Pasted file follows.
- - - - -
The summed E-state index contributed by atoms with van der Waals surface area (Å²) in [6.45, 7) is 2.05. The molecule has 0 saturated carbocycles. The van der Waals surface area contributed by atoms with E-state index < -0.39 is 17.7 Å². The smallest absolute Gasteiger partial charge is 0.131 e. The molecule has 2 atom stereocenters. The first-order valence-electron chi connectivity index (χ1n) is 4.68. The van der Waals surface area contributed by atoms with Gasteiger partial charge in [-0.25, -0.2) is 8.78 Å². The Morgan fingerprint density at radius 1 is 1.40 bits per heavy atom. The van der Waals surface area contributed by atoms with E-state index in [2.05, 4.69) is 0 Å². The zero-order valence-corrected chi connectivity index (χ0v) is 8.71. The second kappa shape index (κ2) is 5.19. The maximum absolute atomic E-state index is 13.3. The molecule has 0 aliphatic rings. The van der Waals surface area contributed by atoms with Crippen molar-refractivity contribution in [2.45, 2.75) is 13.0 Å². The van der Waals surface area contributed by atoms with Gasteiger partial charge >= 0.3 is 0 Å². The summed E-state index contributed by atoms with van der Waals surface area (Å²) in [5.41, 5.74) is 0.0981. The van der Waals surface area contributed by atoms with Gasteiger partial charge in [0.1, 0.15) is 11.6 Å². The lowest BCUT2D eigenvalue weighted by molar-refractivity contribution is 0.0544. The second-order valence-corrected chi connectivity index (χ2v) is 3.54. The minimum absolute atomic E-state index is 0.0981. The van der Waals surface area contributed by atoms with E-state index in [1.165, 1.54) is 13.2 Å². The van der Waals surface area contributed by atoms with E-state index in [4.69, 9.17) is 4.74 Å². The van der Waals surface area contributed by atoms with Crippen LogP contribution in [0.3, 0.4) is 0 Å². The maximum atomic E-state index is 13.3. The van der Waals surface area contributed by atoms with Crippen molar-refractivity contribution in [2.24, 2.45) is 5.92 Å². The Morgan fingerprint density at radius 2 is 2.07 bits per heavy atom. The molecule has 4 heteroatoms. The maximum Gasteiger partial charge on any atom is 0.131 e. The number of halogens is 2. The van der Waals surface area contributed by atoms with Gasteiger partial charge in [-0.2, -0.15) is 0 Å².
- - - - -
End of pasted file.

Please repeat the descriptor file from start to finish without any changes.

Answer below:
The summed E-state index contributed by atoms with van der Waals surface area (Å²) in [6.45, 7) is 2.05. The molecule has 0 saturated carbocycles. The van der Waals surface area contributed by atoms with E-state index < -0.39 is 17.7 Å². The smallest absolute Gasteiger partial charge is 0.131 e. The molecule has 2 atom stereocenters. The first-order valence-electron chi connectivity index (χ1n) is 4.68. The van der Waals surface area contributed by atoms with Gasteiger partial charge in [-0.25, -0.2) is 8.78 Å². The Morgan fingerprint density at radius 1 is 1.40 bits per heavy atom. The van der Waals surface area contributed by atoms with E-state index in [2.05, 4.69) is 0 Å². The zero-order valence-corrected chi connectivity index (χ0v) is 8.71. The second kappa shape index (κ2) is 5.19. The maximum absolute atomic E-state index is 13.3. The molecule has 0 aliphatic rings. The van der Waals surface area contributed by atoms with Crippen molar-refractivity contribution in [2.45, 2.75) is 13.0 Å². The van der Waals surface area contributed by atoms with Gasteiger partial charge >= 0.3 is 0 Å². The summed E-state index contributed by atoms with van der Waals surface area (Å²) in [5.41, 5.74) is 0.0981. The van der Waals surface area contributed by atoms with Gasteiger partial charge in [0.1, 0.15) is 11.6 Å². The lowest BCUT2D eigenvalue weighted by molar-refractivity contribution is 0.0544. The second-order valence-corrected chi connectivity index (χ2v) is 3.54. The minimum absolute atomic E-state index is 0.0981. The van der Waals surface area contributed by atoms with E-state index in [1.165, 1.54) is 13.2 Å². The van der Waals surface area contributed by atoms with E-state index in [4.69, 9.17) is 4.74 Å². The van der Waals surface area contributed by atoms with Crippen LogP contribution in [0.3, 0.4) is 0 Å². The maximum atomic E-state index is 13.3. The van der Waals surface area contributed by atoms with Crippen molar-refractivity contribution in [2.24, 2.45) is 5.92 Å². The Morgan fingerprint density at radius 2 is 2.07 bits per heavy atom. The molecule has 4 heteroatoms. The maximum Gasteiger partial charge on any atom is 0.131 e. The number of halogens is 2. The van der Waals surface area contributed by atoms with Gasteiger partial charge in [-0.2, -0.15) is 0 Å².